News of the scale of government spending to avoid transparency comes ahead of a parliamentary inquiry into Freedom of Information launched in the wake of openDemocracy’s revelations about the Clearing House.
openDemocracy went to court after the Cabinet Office appealed against the ICO’s ruling that it should disclose the advice the Clearing House gives to other government departments
openDemocracy also asked for how much the government had spent on fighting the ICO’s ruling, only to be told that final invoicing costs have not yet been confirmed.
Details of the scale of government spending to prevent FOI disclosure come as a new poll for openDemocracy found that seven in ten UK adults were concerned by the sharp fall in FOI responses across government departments.
Views on government transparency are shared across the political spectrum, with 83% of Conservative voters and 76% of Labour voters agreeing that it is important for democracy, according the poll, which was carried out by SavantaComRes.
‘Opposition for the sake of it’
Author Andrew Lownie has spent four years and £250,000 fighting for the release of Lord Mountbatten’s diaries, after his attempts were blocked by Southampton University, which owns the archive, and the Cabinet Office. Lownie said the government seemed to have a policy of opposing transparency.
“If the government directed the money they spend on frustrating FOI requests on actually assessing and releasing material then there might be greater confidence in FOI,” he told openDemocracy.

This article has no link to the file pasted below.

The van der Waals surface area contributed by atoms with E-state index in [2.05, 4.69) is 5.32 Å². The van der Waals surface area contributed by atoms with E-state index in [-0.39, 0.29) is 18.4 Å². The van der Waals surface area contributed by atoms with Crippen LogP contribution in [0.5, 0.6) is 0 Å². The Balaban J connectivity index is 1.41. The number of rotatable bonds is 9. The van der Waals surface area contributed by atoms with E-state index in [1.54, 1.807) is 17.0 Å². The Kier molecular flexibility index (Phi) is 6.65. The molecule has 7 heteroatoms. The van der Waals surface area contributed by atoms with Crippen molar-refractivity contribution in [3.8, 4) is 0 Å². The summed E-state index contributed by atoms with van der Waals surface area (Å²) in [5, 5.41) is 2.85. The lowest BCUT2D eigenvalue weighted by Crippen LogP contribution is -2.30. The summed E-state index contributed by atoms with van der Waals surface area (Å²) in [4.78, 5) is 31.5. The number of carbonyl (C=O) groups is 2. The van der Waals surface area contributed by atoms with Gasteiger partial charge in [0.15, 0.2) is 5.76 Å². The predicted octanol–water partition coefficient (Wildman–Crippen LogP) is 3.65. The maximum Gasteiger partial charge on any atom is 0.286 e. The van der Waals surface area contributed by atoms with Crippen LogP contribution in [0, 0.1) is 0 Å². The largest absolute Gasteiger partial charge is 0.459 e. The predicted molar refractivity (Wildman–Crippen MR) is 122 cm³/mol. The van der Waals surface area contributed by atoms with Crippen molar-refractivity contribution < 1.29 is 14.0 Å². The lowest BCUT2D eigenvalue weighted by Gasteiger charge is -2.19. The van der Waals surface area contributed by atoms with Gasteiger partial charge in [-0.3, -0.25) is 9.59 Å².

“The policy seems to be opposition for the sake of it, even on files which pose no threat to security or data protection.
“The Cabinet Office and Southampton University have consistently refused to say how much they have spent on my fight to see the Mountbatten diaries and letters, beyond Southampton admitting to £33,000 just on a QC for the case management hearings.
The policy seems to be opposition for the sake of it, even on files which pose no threat to security
“Given I’ve spent £250,000 on subsidised rates with a young barrister and they have deployed very expensive QCs in a double defence, it probably runs to double that – all for material which should never have been closed in the first place and is innocuous. Might that money not be better spent on the NHS?”
The government said it was “committed to being open and transparent”, but needed to “balance the need of making information available with our duty to protect sensitive information”.
A spokesperson said: “Just like any other public authority, under the FOI Act the government has a right to appeal ICO rulings and set out our position when we feel there is a need to protect particularly sensitive information, including related to national security and personal data.
“We routinely disclose information beyond our obligations under the FOI Act, and are releasing more proactive publications than ever before.”
Why should you care about freedom of information?
From coronation budgets to secretive government units, journalists have used the Freedom of Information Act to expose corruption and incompetence in high places. Tony Blair regrets ever giving us this right. Today's UK government is giving fewer and fewer transparency responses, and doing it more slowly. But would better transparency give us better government? And how can we get it?
Join our experts for a free live discussion at 5pm UK time on 15 June.
Claire Miller Data journalism and FOI expert
Martin Rosenbaum Author of ‘Freedom of Information: A Practical Guidebook’; former BBC political journalist
Jenna Corderoy Investigative reporter at openDemocracy and visiting lecturer at City University, London
Chair: Ramzy Alwakeel Head of news at openDemocracy